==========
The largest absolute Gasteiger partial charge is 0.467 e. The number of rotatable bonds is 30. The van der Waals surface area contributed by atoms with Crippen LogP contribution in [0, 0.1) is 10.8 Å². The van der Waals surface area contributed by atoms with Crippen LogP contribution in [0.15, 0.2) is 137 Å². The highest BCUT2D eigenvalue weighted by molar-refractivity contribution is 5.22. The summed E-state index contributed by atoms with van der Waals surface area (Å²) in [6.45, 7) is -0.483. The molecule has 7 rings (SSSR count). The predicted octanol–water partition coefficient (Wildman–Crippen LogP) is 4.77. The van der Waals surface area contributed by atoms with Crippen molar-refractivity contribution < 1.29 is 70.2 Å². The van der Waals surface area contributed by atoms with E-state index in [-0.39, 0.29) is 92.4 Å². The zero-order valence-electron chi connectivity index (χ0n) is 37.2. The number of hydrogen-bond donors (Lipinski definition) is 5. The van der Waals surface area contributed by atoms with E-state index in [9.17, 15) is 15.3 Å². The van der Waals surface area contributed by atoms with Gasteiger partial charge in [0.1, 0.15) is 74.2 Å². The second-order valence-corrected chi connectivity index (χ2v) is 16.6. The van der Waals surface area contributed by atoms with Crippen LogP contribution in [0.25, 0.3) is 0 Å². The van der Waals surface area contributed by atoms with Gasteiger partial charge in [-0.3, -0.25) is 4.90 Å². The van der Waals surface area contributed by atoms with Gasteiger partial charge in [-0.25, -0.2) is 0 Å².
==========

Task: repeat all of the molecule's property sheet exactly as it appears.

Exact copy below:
The largest absolute Gasteiger partial charge is 0.467 e. The number of rotatable bonds is 30. The van der Waals surface area contributed by atoms with Crippen LogP contribution in [0, 0.1) is 10.8 Å². The van der Waals surface area contributed by atoms with Crippen LogP contribution in [0.15, 0.2) is 137 Å². The highest BCUT2D eigenvalue weighted by molar-refractivity contribution is 5.22. The summed E-state index contributed by atoms with van der Waals surface area (Å²) in [6.45, 7) is -0.483. The molecule has 7 rings (SSSR count). The predicted octanol–water partition coefficient (Wildman–Crippen LogP) is 4.77. The van der Waals surface area contributed by atoms with Crippen molar-refractivity contribution < 1.29 is 70.2 Å². The van der Waals surface area contributed by atoms with E-state index in [-0.39, 0.29) is 92.4 Å². The zero-order valence-electron chi connectivity index (χ0n) is 37.2. The number of hydrogen-bond donors (Lipinski definition) is 5. The van der Waals surface area contributed by atoms with E-state index in [9.17, 15) is 15.3 Å². The van der Waals surface area contributed by atoms with Gasteiger partial charge in [0.1, 0.15) is 74.2 Å². The second-order valence-corrected chi connectivity index (χ2v) is 16.6. The van der Waals surface area contributed by atoms with Crippen LogP contribution in [0.25, 0.3) is 0 Å². The van der Waals surface area contributed by atoms with Gasteiger partial charge in [-0.3, -0.25) is 4.90 Å². The van der Waals surface area contributed by atoms with Gasteiger partial charge in [-0.25, -0.2) is 0 Å².